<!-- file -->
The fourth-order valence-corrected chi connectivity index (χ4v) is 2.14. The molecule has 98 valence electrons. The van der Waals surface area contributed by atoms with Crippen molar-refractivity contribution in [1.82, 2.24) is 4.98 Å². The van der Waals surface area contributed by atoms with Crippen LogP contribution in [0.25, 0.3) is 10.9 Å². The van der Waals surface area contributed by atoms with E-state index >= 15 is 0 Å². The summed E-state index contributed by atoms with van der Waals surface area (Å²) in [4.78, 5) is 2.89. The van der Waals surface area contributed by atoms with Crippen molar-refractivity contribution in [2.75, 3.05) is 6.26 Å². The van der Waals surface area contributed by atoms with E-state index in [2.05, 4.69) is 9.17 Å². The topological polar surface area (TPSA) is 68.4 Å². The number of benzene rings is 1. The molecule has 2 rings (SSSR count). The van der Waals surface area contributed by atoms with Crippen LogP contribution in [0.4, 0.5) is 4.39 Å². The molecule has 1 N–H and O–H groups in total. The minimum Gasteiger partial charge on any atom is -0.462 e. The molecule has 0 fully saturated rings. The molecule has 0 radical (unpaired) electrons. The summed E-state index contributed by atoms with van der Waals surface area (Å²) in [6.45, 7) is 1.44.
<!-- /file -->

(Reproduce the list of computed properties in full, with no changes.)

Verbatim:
The fourth-order valence-corrected chi connectivity index (χ4v) is 2.14. The molecule has 98 valence electrons. The van der Waals surface area contributed by atoms with Crippen molar-refractivity contribution in [1.82, 2.24) is 4.98 Å². The van der Waals surface area contributed by atoms with Crippen LogP contribution in [0.25, 0.3) is 10.9 Å². The van der Waals surface area contributed by atoms with E-state index >= 15 is 0 Å². The summed E-state index contributed by atoms with van der Waals surface area (Å²) in [4.78, 5) is 2.89. The van der Waals surface area contributed by atoms with Crippen molar-refractivity contribution in [2.75, 3.05) is 6.26 Å². The van der Waals surface area contributed by atoms with E-state index in [2.05, 4.69) is 9.17 Å². The topological polar surface area (TPSA) is 68.4 Å². The number of benzene rings is 1. The molecule has 2 rings (SSSR count). The van der Waals surface area contributed by atoms with Crippen LogP contribution in [0.4, 0.5) is 4.39 Å². The molecule has 1 N–H and O–H groups in total. The minimum Gasteiger partial charge on any atom is -0.462 e. The molecule has 0 fully saturated rings. The molecule has 0 radical (unpaired) electrons. The summed E-state index contributed by atoms with van der Waals surface area (Å²) in [6.45, 7) is 1.44.